Uproar over appointment of ultra conservative as ministerial adviser|
Minority and human rights groups in the Czech Republic have sent an open
letter to Education Minister Josef Dobeš over his decision to appoint a
controversial ultra-conservative politician as an advisor. Ladislav Bátora
once stood as an independent candidate for the now-defunct far-right
National Party, and is now head of the Eurosceptic movement DOST.
In a much-quoted passage from his autobiography, Mr Bátora describes
conservatism not as an ideology but as a way of life, saying a conservative
would always choose Confucius over Rousseau, nation state over civil
society, goulash over McDonalds, and the Czech crown over the euro.
“I am”, he says, “against Europeanism, human rightism, genderism,
multiculturalism, feminism, ecumenism, environmentalism and
homosexualism...” and the list goes on.
So when it was first announced Mr Bátora was to be employed at the
Education Ministry, there was a chorus of disapproval from Prague’s
political and intellectual elite. Opponents weighed in with angry
editorials. This, says Mr Bátora, amounted to a co-ordinated plan of
“I myself call what I’ve had to go through ‘lynching by media’.
There have been dozens of newspaper articles written about me, in which
various things about me have been repeated like a mantra, things which must
seem hoary and trite by now even to those reading them. They’re empty
words, nothing more. The objective, of course, is simple: to prevent me –
due to all this speculation - from taking up a position in the state
administration. That’s what I call a lynching.”
Some, however, flocked immediately to support him, including the
country’s eurosceptic president Václav Klaus. He described the
opposition to Mr Bátora as yet another case of the dictatorship of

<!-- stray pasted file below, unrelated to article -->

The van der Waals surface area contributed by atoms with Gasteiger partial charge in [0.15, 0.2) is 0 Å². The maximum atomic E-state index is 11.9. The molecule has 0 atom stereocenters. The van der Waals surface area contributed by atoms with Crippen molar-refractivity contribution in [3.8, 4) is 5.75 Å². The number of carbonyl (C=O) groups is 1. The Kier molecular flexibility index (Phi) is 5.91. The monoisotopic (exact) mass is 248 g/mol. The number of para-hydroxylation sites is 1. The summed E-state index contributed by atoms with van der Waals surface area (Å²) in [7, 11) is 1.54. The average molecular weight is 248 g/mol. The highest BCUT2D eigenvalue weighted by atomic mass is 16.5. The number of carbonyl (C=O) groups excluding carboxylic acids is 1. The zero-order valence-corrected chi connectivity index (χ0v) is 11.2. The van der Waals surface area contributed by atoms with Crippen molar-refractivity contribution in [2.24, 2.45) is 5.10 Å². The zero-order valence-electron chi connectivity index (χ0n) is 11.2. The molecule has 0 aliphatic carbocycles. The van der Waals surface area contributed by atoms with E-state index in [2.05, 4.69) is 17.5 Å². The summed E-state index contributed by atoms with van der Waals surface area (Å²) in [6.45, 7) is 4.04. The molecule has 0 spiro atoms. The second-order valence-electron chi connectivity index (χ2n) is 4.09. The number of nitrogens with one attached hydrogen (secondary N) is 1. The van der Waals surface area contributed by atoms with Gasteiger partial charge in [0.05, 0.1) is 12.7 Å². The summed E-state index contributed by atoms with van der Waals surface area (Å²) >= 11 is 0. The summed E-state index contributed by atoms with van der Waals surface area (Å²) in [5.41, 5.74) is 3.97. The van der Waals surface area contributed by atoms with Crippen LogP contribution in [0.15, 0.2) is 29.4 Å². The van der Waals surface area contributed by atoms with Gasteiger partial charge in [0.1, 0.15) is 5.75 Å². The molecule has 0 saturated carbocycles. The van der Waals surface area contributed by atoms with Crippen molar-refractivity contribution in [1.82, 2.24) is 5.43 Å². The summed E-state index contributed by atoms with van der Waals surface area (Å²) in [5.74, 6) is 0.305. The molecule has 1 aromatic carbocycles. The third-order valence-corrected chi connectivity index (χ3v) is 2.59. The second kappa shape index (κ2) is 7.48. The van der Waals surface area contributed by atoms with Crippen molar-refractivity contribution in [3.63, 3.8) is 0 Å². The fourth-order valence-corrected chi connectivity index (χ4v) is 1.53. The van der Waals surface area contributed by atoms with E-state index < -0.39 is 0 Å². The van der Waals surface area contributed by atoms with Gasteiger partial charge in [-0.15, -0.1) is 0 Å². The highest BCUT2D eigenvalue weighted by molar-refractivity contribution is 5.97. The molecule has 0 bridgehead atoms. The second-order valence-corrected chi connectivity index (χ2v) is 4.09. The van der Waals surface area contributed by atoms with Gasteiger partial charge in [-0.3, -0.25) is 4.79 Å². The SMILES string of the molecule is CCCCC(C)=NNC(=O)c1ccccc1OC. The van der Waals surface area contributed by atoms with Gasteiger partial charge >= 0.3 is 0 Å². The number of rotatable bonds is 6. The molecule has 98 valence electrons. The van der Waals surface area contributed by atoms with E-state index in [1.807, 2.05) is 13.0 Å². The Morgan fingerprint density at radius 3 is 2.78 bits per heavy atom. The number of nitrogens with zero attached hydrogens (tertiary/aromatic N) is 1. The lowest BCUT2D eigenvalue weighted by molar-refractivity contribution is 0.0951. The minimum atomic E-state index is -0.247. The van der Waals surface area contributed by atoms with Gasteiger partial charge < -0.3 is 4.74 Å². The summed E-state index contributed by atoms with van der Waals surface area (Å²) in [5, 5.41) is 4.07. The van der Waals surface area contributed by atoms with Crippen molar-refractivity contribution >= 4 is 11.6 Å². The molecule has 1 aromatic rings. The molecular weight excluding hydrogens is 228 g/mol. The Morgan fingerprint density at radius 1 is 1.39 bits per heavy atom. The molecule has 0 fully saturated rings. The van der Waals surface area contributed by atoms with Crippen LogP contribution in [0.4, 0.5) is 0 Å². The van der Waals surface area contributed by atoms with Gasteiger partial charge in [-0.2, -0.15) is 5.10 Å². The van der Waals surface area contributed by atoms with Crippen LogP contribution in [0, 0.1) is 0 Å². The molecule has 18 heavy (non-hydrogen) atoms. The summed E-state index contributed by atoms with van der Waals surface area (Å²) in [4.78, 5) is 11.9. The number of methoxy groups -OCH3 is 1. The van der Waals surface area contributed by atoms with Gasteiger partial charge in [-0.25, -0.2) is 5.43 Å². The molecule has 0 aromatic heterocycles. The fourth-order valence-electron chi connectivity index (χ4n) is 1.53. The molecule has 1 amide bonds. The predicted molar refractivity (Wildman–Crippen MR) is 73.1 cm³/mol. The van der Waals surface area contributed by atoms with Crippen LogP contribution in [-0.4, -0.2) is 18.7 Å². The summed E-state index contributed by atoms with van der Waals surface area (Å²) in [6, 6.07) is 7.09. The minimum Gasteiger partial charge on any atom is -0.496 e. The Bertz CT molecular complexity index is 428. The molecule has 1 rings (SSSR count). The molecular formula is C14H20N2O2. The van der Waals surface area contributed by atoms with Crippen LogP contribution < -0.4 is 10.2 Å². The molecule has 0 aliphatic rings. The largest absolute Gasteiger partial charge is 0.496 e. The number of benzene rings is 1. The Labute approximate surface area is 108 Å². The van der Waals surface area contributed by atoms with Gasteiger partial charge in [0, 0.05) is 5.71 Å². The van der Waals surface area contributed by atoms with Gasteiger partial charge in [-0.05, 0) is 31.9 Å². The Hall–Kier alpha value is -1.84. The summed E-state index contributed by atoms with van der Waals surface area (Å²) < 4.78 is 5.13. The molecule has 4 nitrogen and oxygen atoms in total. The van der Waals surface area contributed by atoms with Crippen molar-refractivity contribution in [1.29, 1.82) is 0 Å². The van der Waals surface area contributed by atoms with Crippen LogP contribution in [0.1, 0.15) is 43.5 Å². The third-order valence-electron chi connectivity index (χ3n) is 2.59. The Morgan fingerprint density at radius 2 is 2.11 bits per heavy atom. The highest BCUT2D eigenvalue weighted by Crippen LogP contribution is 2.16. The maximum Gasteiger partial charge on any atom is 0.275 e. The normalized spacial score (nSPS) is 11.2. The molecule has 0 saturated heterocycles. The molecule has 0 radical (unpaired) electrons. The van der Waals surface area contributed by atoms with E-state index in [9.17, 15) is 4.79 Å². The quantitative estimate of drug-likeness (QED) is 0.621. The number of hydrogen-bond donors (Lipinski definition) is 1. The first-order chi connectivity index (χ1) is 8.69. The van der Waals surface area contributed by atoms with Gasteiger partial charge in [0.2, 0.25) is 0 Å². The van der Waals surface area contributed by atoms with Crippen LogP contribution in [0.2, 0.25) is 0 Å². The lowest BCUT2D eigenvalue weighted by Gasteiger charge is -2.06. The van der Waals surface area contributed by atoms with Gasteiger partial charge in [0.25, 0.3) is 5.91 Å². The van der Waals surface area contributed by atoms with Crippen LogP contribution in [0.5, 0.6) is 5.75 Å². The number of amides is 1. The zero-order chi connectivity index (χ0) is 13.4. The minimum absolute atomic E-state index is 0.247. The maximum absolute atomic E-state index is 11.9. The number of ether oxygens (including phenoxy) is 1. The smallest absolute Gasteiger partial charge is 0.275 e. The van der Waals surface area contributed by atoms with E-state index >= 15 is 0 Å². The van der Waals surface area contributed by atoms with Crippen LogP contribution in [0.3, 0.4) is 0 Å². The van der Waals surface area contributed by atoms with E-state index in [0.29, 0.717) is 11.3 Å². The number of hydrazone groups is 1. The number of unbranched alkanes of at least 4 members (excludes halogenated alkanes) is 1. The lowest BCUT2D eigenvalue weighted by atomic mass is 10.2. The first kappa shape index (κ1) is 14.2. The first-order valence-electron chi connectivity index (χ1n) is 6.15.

political correctness, something Mr Klaus himself has long railed against.
The president’s heartfelt support led to claims he had personally lobbied
for Mr Bátora’s appointment; he’s not confirmed the claims, but on
Monday Minister Dobeš did confirm the appointment was suggested by the
But it’s Mr Bátora’s political past, rather than his conservative
views, that has alarmed many. In 2006 he stood - unsuccessfully – as an
independent parliamentary candidate for the far-right National Party. Three
years later the party contested the European Parliament elections with a
serious of blatantly racist campaign ads targeting immigrants and the Roma
Mr Bátora points out that he’d long left the party by the time these
ads appeared, and anyway he’d only stood as a candidate as a protest
against the mainstream centre right party, the Civic Democrats. The
National Party has since been disbanded, but critics say Mr Bátora’s
fleeting involvement with it disqualifies him from holding any public
office. A group of NGOs signed an open letter to Minister Dobeš voicing
their concern, including the Czech branch of Amnesty International.
Director Dáša van der Horst denies Mr Bátora is the victim of a
“I mean it’s his opinion, but what I’ve said already is that if you
are a candidate number one for a party which has certain ideas, then I
think you must know about these ideas and you must agree with these ideas.
Again, I repeat, it’s not a lynch of Mr Bátora, it’s just that I
don’t think that he should be in the post. Otherwise he can think
whatever he thinks.”
Mr Dobeš later downgraded Mr Bátora’s proposed appointment, saying he
would serve as an economic adviser, not as a deputy minister. He initially
told the Pravo newspaper that he would make the appointment on April 1st,
and no, he said, it wouldn’t be an April fool. Friday’s press
conference announcing the appointment was postponed at the last minute; the
minister, said a spokesman, had a fever. When confirmation of Bátora’s
appointment finally did come, it was buried under a mass of unrelated
announcements during a rather tedious press conference.